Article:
Kathryn Sikkink is the Ryan Family Professor of Human Rights Policy at HKS and the Carol K. Pforzheimer Professor at the Radcliffe Institute for Advanced Study. Sikkink works on international norms and institutions, transnational advocacy networks, the impact of human rights law and policies, and transitional justice. Her publications include The Justice Cascade: How Human Rights Prosecutions are Changing World Politics (awarded the Robert F. Kennedy Center Book Award, and the WOLA/Duke University Award); Mixed Signals: U.S. Human Rights Policy and Latin America; Activists Beyond Borders: Advocacy Networks in International Politics (co-authored with Margaret Keck and awarded the Grawemeyer Award for Ideas for Improving World Order, and the ISA Chadwick Alger Award for Best Book in the area of International Organizations); and The Persistent Power of Human Rights: From Commitment to Compliance, (co-edited with Thomas Risse and Stephen Ropp). She holds an MA and Ph.D. from Columbia University. Sikkink has been a Fulbright Scholar in Argentina and a Guggenheim fellow. She is a member of the American Philosophical Society, the American Academy of Arts and Sciences and the Council on Foreign Relations, and a member of the editorial boards of International Studies Quarterly,International Organization, and the American Political Science Review.
Footprints in Time. 5 Generations of Mexican Artists at the Parota
The Consulate of Mexico in New Orleans is pleased to invite you to the Art Exhibition of Mexican Masters entitled “Footprints in Time. 5 Generations of Mexican Artists at the Parota.” The exhibit will feature works by Mexican artists Jose Luis Cuevas, Leonora Carrington, Alberto Castro Leñero, Manuel Felguerez, Gilberto Aceves Navarro, Francisco Toledo, and Roger Von Gunten among other.
The exhibit will run from August 29th to September 26th at the Art Gallery of the Consulate of Mexico in New Orleans. An opening reception will be held on August 29th at 6 pm.
Information on La Parota:
The Fine Art Center “La Parota” was created in 1996, by the combined efforts of the Government of the State of Colima's Ministry of Culture and the National Council for Culture and the Arts. “The Parota” celebrates a long continuing artistic history, full of achievements and great national and international recognition. The participation of the most important Mexican Masters teaching production of printmaking workshops and Fine Arts have been carried out at this Centre with great success since its beginning.
“The Parota” has been an Institution for established masters and young talented artists. The exchange of knowledge, ideas and experiences given in the workshops have driven new etching techniques, while developing a new generation of Fine Art Printmakers.
With the passing of the years, the Fine Art Center of Colima “La Parota” has generated a wealth of artistic production with the most important artists of Mexico, while simultaneously producing some of the nation's most outstanding young artists.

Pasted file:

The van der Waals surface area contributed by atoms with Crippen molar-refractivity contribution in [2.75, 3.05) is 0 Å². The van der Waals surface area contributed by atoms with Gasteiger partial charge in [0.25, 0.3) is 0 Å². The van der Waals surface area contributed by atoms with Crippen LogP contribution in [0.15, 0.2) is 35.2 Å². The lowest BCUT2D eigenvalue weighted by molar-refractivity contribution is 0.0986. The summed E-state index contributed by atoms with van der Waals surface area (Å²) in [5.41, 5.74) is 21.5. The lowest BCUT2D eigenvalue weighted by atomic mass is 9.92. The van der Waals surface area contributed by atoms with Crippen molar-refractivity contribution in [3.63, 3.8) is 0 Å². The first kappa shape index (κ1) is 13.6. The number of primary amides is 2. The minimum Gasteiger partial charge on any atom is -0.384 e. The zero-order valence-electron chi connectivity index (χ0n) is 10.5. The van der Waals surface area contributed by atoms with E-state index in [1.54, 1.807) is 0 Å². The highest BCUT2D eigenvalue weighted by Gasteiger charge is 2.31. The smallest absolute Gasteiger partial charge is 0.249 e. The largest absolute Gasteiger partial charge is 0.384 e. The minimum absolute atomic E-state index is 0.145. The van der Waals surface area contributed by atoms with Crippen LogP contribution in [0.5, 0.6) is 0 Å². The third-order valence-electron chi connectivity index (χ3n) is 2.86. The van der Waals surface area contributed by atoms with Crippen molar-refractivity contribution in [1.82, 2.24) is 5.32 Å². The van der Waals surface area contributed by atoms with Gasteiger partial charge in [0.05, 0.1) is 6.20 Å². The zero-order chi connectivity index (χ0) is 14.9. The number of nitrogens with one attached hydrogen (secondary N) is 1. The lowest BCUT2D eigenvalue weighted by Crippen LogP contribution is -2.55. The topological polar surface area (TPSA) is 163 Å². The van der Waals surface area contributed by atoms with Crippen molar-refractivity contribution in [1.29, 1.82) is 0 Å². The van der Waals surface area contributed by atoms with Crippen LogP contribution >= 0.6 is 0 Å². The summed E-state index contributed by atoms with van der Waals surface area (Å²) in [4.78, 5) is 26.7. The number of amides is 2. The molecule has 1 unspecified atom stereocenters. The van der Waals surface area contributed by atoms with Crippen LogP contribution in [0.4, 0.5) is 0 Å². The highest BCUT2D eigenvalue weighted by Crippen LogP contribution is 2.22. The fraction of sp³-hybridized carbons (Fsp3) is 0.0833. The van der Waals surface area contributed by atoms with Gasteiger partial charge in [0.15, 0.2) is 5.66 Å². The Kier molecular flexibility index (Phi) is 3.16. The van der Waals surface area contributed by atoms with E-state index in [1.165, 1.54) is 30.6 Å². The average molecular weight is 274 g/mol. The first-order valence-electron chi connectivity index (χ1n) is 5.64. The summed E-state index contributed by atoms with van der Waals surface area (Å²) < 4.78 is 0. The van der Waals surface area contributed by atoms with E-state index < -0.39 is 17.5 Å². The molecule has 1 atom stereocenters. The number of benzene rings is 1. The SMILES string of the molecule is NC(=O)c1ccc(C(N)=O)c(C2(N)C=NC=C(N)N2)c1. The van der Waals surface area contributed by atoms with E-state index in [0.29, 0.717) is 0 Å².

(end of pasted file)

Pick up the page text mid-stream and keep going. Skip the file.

Exploring Immigration and Identity in the K-12 Classroom with Américas Award Books
Américas Award K-12 Workshop
This hands-on workshop will explore issues of immigration and identity using children's literature. The workshop will feature the work of this year's Honorable Mention book, Pancho Rabbit and the Coyote by Duncan Tonatiuh and Commended Title Yaqui Delgado Wants to Kick your Ass by Meg Medina. Both authors will be in attendance to work with teachers on activities and strategies to best engage young readers with the complexity of immigration as it relates to family, education, and identity. Teaching for Change will highlight additional resources to incorporate teaching Social Justice and Human Rights.
All participants will receive breakfast, teaching resources, and a book (a choice of one of the two featured titles, please indicate whether you’d prefer the picture book Pancho Rabbit and the Coyote or the Young Adult title, Yaqui Delgado Wants to Kick Your Ass). Participants are also invited to attend the Américas Award Ceremony to be held at the Library of Congress from 3:00 – 5:00 PM. Also, a month-long exhibit of the original artwork from Parrots Over Puerto Rico will be on display at the Young Readers Center in The Library of Congress.
The Américas Award is sponsored by CLASP and coordinated by the Stone Center for Latin American Studies at Tulane University. Additional funding is provided by Florida International University, Stanford University, The Ohio State University, University of New Mexico, University of Utah, University of Wisconsin, Milwaukee, and Vanderbilt University.
For more information contact Denise Woltering (firstname.lastname@example.org) (504.865.5164)
Download the printable Flyer.
Day of the Dead and the Arts: A Workshop for K-12 Art Educators
The workshop will focus on how to provide students with information about Day of the Dead, Day of the Dead traditions, and celebrating Day of the Dead in the classroom. The workshop will involve hands-on activities, including activities which will translate into the classroom!
All participants will receive light refreshments and teaching materials. One teacher will have the opportunity to use a Day of the Dead altar kit, provided by the Latin American Resource Center. The kit has everything you need to celebrate Day of the Dead in your classroom!
5:30 – 5:45 PM
Introductory Remarks (Denise Woltering-Vargas, Tulane University; Ellen Balkin, Ogden Museum)
5:45 – 6: 30 PM
Altar Viewing and Discussion (Cynthia Ramirez, Southern University of New Orleans)
6:30 – 7:15 PM
Day of the Dead in the Artist’s Classroom (Denise Tullier-Holly, Southeastern University Lab School)
7:15 – 7:30 PM
Day of the Dead at the Ogden – Activities (Ellen Balkin, Ogden Museum)